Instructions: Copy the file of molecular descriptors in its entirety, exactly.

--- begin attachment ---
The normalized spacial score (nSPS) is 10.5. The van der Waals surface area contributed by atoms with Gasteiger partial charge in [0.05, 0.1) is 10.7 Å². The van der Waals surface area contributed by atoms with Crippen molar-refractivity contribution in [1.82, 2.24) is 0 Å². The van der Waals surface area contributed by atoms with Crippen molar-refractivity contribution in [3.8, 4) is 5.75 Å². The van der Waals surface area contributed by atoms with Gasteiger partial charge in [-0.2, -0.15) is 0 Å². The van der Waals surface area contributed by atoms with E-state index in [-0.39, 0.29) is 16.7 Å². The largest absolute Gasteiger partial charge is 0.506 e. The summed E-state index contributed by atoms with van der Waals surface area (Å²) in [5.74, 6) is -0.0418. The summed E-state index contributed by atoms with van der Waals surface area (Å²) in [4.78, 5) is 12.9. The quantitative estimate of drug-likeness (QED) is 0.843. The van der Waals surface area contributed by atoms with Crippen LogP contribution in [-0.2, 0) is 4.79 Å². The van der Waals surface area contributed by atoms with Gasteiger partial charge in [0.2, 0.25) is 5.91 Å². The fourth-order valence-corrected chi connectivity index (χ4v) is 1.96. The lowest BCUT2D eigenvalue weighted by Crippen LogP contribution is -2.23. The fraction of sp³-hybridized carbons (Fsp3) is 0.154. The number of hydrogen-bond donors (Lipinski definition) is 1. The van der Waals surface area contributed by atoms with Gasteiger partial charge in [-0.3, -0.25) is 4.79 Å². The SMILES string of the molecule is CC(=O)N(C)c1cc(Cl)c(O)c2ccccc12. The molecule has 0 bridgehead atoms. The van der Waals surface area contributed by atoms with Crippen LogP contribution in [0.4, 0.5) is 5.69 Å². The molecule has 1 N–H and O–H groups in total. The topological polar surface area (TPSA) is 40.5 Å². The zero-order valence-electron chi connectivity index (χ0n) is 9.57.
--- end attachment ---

The normalized spacial score (nSPS) is 10.5. The van der Waals surface area contributed by atoms with Gasteiger partial charge in [0.05, 0.1) is 10.7 Å². The van der Waals surface area contributed by atoms with Crippen molar-refractivity contribution in [1.82, 2.24) is 0 Å². The van der Waals surface area contributed by atoms with Crippen molar-refractivity contribution in [3.8, 4) is 5.75 Å². The van der Waals surface area contributed by atoms with Gasteiger partial charge in [-0.2, -0.15) is 0 Å². The van der Waals surface area contributed by atoms with E-state index in [-0.39, 0.29) is 16.7 Å². The largest absolute Gasteiger partial charge is 0.506 e. The summed E-state index contributed by atoms with van der Waals surface area (Å²) in [5.74, 6) is -0.0418. The summed E-state index contributed by atoms with van der Waals surface area (Å²) in [4.78, 5) is 12.9. The quantitative estimate of drug-likeness (QED) is 0.843. The van der Waals surface area contributed by atoms with Crippen LogP contribution in [-0.2, 0) is 4.79 Å². The van der Waals surface area contributed by atoms with Gasteiger partial charge in [0.2, 0.25) is 5.91 Å². The fourth-order valence-corrected chi connectivity index (χ4v) is 1.96. The lowest BCUT2D eigenvalue weighted by Crippen LogP contribution is -2.23. The fraction of sp³-hybridized carbons (Fsp3) is 0.154. The number of hydrogen-bond donors (Lipinski definition) is 1. The van der Waals surface area contributed by atoms with Gasteiger partial charge in [-0.3, -0.25) is 4.79 Å². The SMILES string of the molecule is CC(=O)N(C)c1cc(Cl)c(O)c2ccccc12. The molecule has 0 bridgehead atoms. The van der Waals surface area contributed by atoms with Crippen LogP contribution in [0.4, 0.5) is 5.69 Å². The molecule has 1 N–H and O–H groups in total. The topological polar surface area (TPSA) is 40.5 Å². The zero-order valence-electron chi connectivity index (χ0n) is 9.57.